I think my e-journal posts were beneficial for thinking about and analyzing the modules on a more personal level. But sometimes my effort waned after writing a discussion forum post. I found the forum discussion questions engaging and I enjoyed the process of revisiting the information to construct my argument to support my opinions. I think these posts ensured I had a good grasp on the material. Then I would move on to my e-journal.
Having already addressed specific theoretical points from the module in the online discussion forum, I was able to take a more personal approach in writing for my e-journal. The e-journal entries related back to the module in a more personal, concrete way. I think I should have waited a day or so to write my e-journals because I often felt burnt out and hurried in writing. Still, they allowed me to put the learning theories into the context of my own life. The forum discussions primed me for thinking about the principles in a specific theory. As I shifted my thinking to my e-journal, that framework became my guide for summoning specific narratives relevant to the learning theory at hand. I was able to identify instances in my own life that supported the theories; highlight methods that I believed would improve my teaching; and examine my receptivity to sound educational theories.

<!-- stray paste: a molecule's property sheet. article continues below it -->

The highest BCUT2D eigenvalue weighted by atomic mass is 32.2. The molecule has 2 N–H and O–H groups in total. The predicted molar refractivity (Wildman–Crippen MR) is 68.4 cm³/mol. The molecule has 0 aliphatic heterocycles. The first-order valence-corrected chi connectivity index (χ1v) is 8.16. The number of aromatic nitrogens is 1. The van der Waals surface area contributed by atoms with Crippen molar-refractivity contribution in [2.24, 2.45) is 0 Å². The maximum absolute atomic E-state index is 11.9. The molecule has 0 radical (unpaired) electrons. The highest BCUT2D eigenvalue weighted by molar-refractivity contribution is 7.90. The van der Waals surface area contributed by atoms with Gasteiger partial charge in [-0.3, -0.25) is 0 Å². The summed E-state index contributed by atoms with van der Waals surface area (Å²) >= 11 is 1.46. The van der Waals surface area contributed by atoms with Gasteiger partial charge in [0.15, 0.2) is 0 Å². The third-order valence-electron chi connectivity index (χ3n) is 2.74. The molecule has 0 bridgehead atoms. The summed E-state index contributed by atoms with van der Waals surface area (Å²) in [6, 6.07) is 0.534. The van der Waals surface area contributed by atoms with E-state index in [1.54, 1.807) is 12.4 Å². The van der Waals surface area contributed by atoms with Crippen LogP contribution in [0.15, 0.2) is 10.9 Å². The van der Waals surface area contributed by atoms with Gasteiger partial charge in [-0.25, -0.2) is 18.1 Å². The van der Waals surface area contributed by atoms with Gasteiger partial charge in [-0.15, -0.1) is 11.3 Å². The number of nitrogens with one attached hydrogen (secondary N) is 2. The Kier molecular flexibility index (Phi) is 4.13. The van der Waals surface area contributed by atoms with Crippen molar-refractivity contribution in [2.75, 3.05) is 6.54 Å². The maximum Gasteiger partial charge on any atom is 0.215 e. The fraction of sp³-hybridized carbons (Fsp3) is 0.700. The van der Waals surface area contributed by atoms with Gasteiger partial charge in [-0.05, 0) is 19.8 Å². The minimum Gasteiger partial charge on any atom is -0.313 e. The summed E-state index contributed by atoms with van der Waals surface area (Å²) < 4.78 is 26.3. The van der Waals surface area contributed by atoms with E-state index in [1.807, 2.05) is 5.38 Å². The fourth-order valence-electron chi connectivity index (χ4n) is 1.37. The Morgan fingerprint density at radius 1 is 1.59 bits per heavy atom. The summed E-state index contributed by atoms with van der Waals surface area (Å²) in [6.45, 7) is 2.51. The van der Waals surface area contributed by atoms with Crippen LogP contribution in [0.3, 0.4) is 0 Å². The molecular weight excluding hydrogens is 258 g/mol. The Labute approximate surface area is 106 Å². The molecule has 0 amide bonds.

In reviewing my blog posts, I realize that I have reexamined my teaching with more regard for students as learners. It is evident I still feel limited by the constraints imposed by my superiors, but I can recognize opportunities for improving learning theoretically. For example, in my post about Constructivism, I note that ideally my lessons would provide more hands-on experiences, field trips, and student-centered exploration. I accept and believe that a Constructivist classroom provides an environment for a child to interact with and build her own knowledge, but I also find it to be an unrealistic ideal.
And I believe that all the theories are far too idealistic. Each learning theory has valid and applicable ideology. There are elements from each learning theory that I can tease out and reshape into my own brand of teaching. Learning is a process, not a one-stop shop of ‘know it or don’t.’ A teacher’s first role is to appeal to her students’ individual, varied needs. Some learners are visual and others are kinesthetic. Some children are introverted and others thrive on social interaction. A teacher should seek to propel students by engaging them in a way that their learning is as effortless as possible (flow).
A teacher’s second role is to challenge and motivate her students to grow. She must show her students how to be responsible for and in control of their own learning. Learning is not passive. Teachers and students alike must contribute to the educational experience. A proper teacher is not limited to one steadfast approach (e.g. lecture and worksheet) just as a proper learner should be capable of succeeding in a variety of learning scenarios. It is teachers who must guide students to unlock their own potential and understand how to help themselves learn successfully.
Each learning theory has provided insight for how to be a better teacher and how students receive learning experiences. I’m looking forward to organizing my own understanding of the modules in the final assessment.